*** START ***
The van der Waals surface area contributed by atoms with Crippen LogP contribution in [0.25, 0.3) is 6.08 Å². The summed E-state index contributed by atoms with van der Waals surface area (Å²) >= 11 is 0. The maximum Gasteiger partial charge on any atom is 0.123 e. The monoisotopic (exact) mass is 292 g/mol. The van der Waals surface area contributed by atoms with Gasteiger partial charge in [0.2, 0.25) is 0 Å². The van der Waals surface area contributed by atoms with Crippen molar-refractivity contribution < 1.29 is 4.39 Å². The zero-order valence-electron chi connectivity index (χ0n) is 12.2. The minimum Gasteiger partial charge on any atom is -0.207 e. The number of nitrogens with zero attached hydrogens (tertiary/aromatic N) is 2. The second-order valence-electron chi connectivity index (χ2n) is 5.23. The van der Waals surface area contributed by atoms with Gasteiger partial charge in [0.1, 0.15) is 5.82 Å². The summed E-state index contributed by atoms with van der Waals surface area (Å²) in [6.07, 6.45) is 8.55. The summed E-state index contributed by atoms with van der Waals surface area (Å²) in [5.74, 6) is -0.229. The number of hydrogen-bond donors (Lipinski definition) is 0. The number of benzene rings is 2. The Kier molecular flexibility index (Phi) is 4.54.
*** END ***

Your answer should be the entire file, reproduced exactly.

The van der Waals surface area contributed by atoms with Crippen LogP contribution in [0.25, 0.3) is 6.08 Å². The summed E-state index contributed by atoms with van der Waals surface area (Å²) >= 11 is 0. The maximum Gasteiger partial charge on any atom is 0.123 e. The monoisotopic (exact) mass is 292 g/mol. The van der Waals surface area contributed by atoms with Gasteiger partial charge in [0.2, 0.25) is 0 Å². The van der Waals surface area contributed by atoms with Crippen molar-refractivity contribution < 1.29 is 4.39 Å². The zero-order valence-electron chi connectivity index (χ0n) is 12.2. The minimum Gasteiger partial charge on any atom is -0.207 e. The number of nitrogens with zero attached hydrogens (tertiary/aromatic N) is 2. The second-order valence-electron chi connectivity index (χ2n) is 5.23. The van der Waals surface area contributed by atoms with Gasteiger partial charge in [0.1, 0.15) is 5.82 Å². The summed E-state index contributed by atoms with van der Waals surface area (Å²) in [6.07, 6.45) is 8.55. The summed E-state index contributed by atoms with van der Waals surface area (Å²) in [5.74, 6) is -0.229. The number of hydrogen-bond donors (Lipinski definition) is 0. The number of benzene rings is 2. The Kier molecular flexibility index (Phi) is 4.54.